anti-inflammatory (AN-tee-in-FLA-muh-TOR-ee)

Having to do with reducing inflammation.

anticonvulsant (AN-tee-kun-VUL-sunt)

A drug or other substance used to prevent or stop seizures or convulsions. Also called antiepileptic.

antiemetic (AN-tee-eh-MEH-tik)

A drug that prevents or reduces nausea and vomiting.

appetite (A-peh-tite)

A desire to satisfy a physical or mental need, such as for food, sex, or adventure.


The ability of a drug or other substance to be absorbed and used by the body. Orally bioavailable means that a drug or other substance that is taken by mouth can be absorbed and used by the body.

cancer (KAN-ser)

A term for
diseases in which abnormal cells divide without control and
can invade nearby tissues. Cancer cells can also spread to
other parts of the body through the blood and lymph
systems. There are several main types of cancer. Carcinoma
is a cancer that begins in the skin or in tissues that line
or cover internal organs. Sarcoma is a cancer that begins in
bone, cartilage, fat, muscle, blood vessels, or other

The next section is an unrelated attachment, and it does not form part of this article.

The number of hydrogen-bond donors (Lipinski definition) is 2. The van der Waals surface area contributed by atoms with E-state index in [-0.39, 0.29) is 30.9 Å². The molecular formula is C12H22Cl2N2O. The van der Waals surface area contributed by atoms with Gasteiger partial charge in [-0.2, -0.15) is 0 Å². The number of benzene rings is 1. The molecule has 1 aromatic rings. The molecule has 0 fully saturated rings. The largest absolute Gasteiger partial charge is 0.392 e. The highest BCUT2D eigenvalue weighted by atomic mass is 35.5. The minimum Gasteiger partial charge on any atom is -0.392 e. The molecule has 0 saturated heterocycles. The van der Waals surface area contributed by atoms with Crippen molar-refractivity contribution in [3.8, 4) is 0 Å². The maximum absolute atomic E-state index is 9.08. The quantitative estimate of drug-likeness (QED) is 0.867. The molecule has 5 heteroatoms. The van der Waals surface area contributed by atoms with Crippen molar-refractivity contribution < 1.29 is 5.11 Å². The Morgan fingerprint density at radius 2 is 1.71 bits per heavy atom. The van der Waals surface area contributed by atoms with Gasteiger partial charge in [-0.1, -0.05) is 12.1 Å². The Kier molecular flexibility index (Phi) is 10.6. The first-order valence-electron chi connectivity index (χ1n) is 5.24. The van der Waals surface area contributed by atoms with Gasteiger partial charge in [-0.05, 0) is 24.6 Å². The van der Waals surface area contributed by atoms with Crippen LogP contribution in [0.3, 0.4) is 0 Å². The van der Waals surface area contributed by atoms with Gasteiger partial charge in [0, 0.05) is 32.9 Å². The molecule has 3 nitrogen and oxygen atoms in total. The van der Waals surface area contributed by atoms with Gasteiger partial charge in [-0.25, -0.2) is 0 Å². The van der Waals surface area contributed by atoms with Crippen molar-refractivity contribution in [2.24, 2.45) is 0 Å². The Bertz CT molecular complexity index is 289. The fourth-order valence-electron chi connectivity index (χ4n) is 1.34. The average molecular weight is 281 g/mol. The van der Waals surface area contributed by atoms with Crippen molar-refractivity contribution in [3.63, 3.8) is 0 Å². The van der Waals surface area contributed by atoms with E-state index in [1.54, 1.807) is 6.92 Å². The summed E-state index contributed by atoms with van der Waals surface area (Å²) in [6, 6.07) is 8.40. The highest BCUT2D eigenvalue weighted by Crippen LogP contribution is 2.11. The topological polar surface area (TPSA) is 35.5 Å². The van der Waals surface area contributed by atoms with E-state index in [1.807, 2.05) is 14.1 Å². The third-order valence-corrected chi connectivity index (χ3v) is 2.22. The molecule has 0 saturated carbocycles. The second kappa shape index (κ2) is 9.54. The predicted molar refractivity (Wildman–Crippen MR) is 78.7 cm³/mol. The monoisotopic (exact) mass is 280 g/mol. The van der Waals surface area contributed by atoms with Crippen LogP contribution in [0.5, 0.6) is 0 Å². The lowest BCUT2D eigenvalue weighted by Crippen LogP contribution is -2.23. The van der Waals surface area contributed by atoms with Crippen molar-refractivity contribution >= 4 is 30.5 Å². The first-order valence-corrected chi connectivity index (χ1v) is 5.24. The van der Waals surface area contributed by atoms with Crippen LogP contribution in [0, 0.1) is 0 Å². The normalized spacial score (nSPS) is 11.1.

connective or supportive tissue. Leukemia is a cancer that
starts in blood-forming tissue such as the bone marrow, and
causes large numbers of abnormal blood cells to be produced
and enter the blood. Lymphoma and multiple myeloma are
cancers that begin in the cells of the immune system.
Central nervous system cancers are cancers that begin in
the tissues of the brain and spinal cord. Also called malignancy.

central nervous system (SEN-trul NER-vus SIS-tem)

The brain and spinal cord. Also called CNS.

chemical (KEH-mih-kul)

A substance made up of elements, such as hydrogen or sodium.

chemotherapy (KEE-moh-THAYR-uh-pee)

Treatment with drugs that kill cancer cells.